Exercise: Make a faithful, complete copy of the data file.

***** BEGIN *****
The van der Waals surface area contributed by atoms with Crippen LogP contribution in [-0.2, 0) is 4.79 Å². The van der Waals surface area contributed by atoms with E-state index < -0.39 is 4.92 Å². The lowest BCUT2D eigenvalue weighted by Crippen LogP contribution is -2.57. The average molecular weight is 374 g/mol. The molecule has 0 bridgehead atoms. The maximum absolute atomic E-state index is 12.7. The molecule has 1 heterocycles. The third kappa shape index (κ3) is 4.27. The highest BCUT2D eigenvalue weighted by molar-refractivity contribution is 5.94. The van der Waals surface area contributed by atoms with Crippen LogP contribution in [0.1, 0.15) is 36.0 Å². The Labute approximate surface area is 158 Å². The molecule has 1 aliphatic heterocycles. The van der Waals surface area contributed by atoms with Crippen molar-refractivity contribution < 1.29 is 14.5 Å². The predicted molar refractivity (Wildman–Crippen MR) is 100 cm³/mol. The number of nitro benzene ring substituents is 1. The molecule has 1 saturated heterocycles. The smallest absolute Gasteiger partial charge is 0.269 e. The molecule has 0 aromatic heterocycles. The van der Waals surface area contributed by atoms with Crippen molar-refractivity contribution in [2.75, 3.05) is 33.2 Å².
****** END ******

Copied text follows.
The van der Waals surface area contributed by atoms with Crippen LogP contribution in [-0.2, 0) is 4.79 Å². The van der Waals surface area contributed by atoms with E-state index < -0.39 is 4.92 Å². The lowest BCUT2D eigenvalue weighted by Crippen LogP contribution is -2.57. The average molecular weight is 374 g/mol. The molecule has 0 bridgehead atoms. The maximum absolute atomic E-state index is 12.7. The molecule has 1 heterocycles. The third kappa shape index (κ3) is 4.27. The highest BCUT2D eigenvalue weighted by molar-refractivity contribution is 5.94. The van der Waals surface area contributed by atoms with Crippen LogP contribution in [0.1, 0.15) is 36.0 Å². The Labute approximate surface area is 158 Å². The molecule has 1 aliphatic heterocycles. The van der Waals surface area contributed by atoms with Crippen molar-refractivity contribution < 1.29 is 14.5 Å². The predicted molar refractivity (Wildman–Crippen MR) is 100 cm³/mol. The number of nitro benzene ring substituents is 1. The molecule has 1 saturated heterocycles. The smallest absolute Gasteiger partial charge is 0.269 e. The molecule has 0 aromatic heterocycles. The van der Waals surface area contributed by atoms with Crippen molar-refractivity contribution in [2.75, 3.05) is 33.2 Å².